• Grace-Marie Turner, Founder and President of the Galen Institute, a public policy research organization dedicated to promoting an informed debate over free-market ideas for health reform.

• Lt. Gen Jack Klimp, USMC (Ret.), President of the National Association for Uniformed Services.

• Scott Gottlieb, M.D., a practicing physician and a Resident Fellow at the American Enterprise Institute.

• Ratanjit Sondhe, founder and CEO of www.DiscoverHelp.com and an acclaimed author, writer, and columnist.

• John C. Goodman, president and CEO of the National Center for Policy Analysis and author of the new book, Priceless: Curing the Healthcare Crisis. He is widely known as the “Father of Health Savings Accounts.” Modern Healthcare named him as one of four people who have most influenced the modern health care system.

• Dr. Beth Haynes, Executive Director at The Benjamin Rush Institute. Previously in private practice with board certification in both Family Practice and Emergency Medicine, Dr. Haynes has been working full time in health care policy for the past four years.

• Michael F. Cannon, the Cato Institute’s director of health policy studies. Previously, he served as a domestic policy analyst for the U.S. Senate Republican Policy Committee.

• Senator Kelli Ward (AZ), Vice Chair, Health & Human Services Committee. She has been politically active in her profession since she was a medical student.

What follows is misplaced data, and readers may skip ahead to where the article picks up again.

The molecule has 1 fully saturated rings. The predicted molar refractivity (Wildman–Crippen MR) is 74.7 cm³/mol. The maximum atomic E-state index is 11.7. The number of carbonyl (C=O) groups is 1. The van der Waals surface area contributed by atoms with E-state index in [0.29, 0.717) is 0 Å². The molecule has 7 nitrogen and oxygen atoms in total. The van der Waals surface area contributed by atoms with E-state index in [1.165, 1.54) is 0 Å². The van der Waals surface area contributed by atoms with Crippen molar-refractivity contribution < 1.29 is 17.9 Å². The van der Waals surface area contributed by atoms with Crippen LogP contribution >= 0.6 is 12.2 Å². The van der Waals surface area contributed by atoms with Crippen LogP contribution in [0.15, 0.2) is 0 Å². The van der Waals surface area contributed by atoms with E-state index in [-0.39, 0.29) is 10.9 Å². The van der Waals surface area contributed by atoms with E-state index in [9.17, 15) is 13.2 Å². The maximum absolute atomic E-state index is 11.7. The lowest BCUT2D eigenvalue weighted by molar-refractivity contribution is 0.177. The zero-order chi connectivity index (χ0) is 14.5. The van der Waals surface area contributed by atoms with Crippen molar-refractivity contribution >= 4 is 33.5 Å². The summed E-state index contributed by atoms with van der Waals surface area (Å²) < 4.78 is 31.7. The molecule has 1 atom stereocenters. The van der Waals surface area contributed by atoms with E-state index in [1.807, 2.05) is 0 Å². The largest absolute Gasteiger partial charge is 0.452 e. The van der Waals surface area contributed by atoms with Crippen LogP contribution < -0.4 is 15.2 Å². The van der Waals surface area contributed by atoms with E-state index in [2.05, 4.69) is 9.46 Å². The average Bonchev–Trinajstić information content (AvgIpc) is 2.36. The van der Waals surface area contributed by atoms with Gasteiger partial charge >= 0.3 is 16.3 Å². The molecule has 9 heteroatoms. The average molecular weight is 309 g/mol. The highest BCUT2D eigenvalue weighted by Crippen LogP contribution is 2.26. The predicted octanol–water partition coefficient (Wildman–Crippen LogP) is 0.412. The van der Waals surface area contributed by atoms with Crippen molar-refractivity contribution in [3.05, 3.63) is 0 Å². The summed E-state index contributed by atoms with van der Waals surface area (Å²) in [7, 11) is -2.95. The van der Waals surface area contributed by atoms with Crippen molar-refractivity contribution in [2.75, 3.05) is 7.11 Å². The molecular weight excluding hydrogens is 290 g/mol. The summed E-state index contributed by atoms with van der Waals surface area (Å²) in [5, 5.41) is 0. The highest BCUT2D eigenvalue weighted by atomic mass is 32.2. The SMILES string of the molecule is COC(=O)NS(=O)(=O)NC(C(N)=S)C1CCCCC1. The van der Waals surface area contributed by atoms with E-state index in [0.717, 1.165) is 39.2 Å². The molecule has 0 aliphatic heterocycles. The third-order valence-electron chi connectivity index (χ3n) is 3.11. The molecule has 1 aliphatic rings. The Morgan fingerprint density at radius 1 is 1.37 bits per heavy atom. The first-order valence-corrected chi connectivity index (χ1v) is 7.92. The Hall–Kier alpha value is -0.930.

• Dr. Lee Gross, Co-founder and Senior Vice President of Epiphany Health and serves on the Board of Trustees at Fawcett Memorial Hospital.

• Marc O’Connor, COO and Chief Strategy Officer of Curant Health, a transformational healthcare company focused on improving patient outcomes while reducing health care spending.

• Author and public policy expert Kathryn Serkes, who developed the highly acclaimed “THRIVE, Not Just Survive” independent private practice workshop oriented toward development of patient-centered practices for the Association of American Physicians and Surgeons.

“We’ve assembled a formidable team to deal with the formidable health care issues this country faces,” Weber commented.

 Visit amac.us to watch the 2014 AMAC Foundation National Health Care Symposium live, on June 9th & 10th.